Google is coming up with a ChatGPT rival to take on Microsoft
Artificial Intelligence (AI) has been of interest to Big Tech layers long before ChatGPT took the world by storm. The only difference in the way companies like Google, Microsoft, Facebook and others dealt with AI is that most developments were built cautiously and remained in a rather ‘safe’ perimeter. But OpenAI, the company that built ChatGPT, was not as skittish as those tech giants. The company has shown off and tested what a very large, powerful AI system can accomplish.
In fact, just a few days after its launch, more than one million people were already using the AI chatbot. People were amazed as to how knowledgeable the tool seemed in areas where there was good training data for it to learn from. But there’s a catch: ChatGPT doesn’t exactly know anything. It’s an AI that’s trained to recognize patterns in vast swathes of text harvested from the internet, then further trained with human assistance to deliver more useful, better dialog.
While the answers you receive may sound plausible and even authoritative, they might well be entirely wrong, as OpenAI warns. But that doesn’t mean a search engine giant like Google, which has been around for decades, should be too relaxed about this new technology. In fact, there is every reason for it to be challenged, especially after the news that Microsoft recently extended its partnership with OpenAI with a “multi-year, multi-billion-dollar investment.”
That’s not all — the software giant recently even rolled out a premium Teams messaging offering powered by ChatGPT, to simplify meetings using the AI chatbot. On top of incorporating it into its popular office software, Microsoft even has plans to sell access to the tool to other businesses. The cherry on the cake is this: Microsoft is working to incorporate an even faster version of OpenAI’s ChatGPT, known as GPT-4, into Bing, its search engine, within the coming weeks.
For Alphabet, the parent company of Google, that spells intense competition for its search engine. But Google is not entirely oblivious about it. Like most other tech giants, pressure has been mounting on it to move faster. As anticipated, Alphabet’s CEO, Sundar Pichai, during a conference call following the internet search giant’s fourth-quarter earnings report yesterday, admitted that it is devising a plan to compete with ChatGPT.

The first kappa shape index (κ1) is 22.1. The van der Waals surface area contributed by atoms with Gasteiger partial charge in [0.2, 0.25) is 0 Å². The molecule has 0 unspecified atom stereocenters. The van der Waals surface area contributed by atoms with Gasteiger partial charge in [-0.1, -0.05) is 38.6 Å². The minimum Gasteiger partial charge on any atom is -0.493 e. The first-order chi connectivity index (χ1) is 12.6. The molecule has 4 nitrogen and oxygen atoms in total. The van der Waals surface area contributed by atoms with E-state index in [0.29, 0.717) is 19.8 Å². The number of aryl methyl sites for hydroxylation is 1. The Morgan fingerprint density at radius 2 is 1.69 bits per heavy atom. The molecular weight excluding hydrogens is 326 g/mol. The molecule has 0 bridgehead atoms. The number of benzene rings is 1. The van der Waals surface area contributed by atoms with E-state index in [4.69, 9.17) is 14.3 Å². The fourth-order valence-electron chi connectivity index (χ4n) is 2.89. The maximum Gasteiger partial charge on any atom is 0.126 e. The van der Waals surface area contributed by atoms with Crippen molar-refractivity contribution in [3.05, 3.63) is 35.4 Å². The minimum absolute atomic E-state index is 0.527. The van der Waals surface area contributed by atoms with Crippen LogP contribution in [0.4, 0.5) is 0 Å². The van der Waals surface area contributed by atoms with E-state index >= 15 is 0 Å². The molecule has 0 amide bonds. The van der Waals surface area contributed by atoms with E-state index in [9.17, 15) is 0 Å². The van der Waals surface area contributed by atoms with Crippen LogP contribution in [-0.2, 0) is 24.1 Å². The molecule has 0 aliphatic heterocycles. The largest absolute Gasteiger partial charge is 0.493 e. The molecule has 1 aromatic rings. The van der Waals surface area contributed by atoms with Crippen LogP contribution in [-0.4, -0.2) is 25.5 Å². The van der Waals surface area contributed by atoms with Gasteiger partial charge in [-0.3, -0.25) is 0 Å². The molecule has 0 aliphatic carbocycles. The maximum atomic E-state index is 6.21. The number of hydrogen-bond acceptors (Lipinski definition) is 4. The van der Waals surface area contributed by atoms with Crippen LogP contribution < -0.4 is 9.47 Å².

Pichai said Google will make artificial intelligence-based large language models like LaMDA available “in the coming weeks and months.” Prior to Pichai’s updates, The New York Times (NYT) had reported, quoting people familiar to the matter, that Google had issued a “code red” around launching AI products and proposed a “green lane” to shorten the process of assessing and mitigating potential harms.
“Larry Page and Sergey Brin, Google’s founders, held several meetings with company executives. The topic: a rival’s new chatbot, a clever AI product that looked as if it could be the first notable threat in decades to Google’s US$149 billion search business,” NYT said in its article. In short, Google is threatened — to a point that the search engine now intends to unveil more than 20 new products and demonstrate a version of its search engine with chatbot features this year, according to a slide presentation reviewed by NYT .
Google is just getting started on its ChatGPT journey
In Pichai words during the earnings call; “We are just at the beginning of our AI journey, and the best is yet to come.”A glimpse to how Google would incorporate a ChatGPT-like service into its search engine, Pichai said “Users will soon be able to use language models “as a companion to search.”
Based on the slide presentation studied by the NYT, Google listed copyright, privacy and antitrust as the primary risks of the technology. Google said that actions, such as filtering answers to weed out copyrighted material and stopping AI from sharing personally identifiable information, are needed to reduce those risks. “For the chatbot search demonstration that Google plans for this year, getting facts right, ensuring safety and getting rid of misinformation are priorities,” the report stated.
Is 2023 the year of generative AI?
Generative AI technology started becoming increasingly popular with services like OpenAI’s ChatGPT, DALL-E, and Midjourney. Also known as Generative Artificial Intelligence, the tech is a branch of AI that focuses on creating new and unique data, such as images, videos, text, and audio. It works on the principle of generating content that is similar to, but not identical to, existing data. It is achieved through the use of deep learning algorithms and neural networks, which are trained on large datasets.
Growing demand to modernize workflow across industries is expected to drive the demand for generative AI applications among industries, according to a report by Grand View Research. The report also says that the global generative AI market size is anticipated to reach US$109.37 billion by 2030, at a CAGR of 34.6% from 2022 to 2030.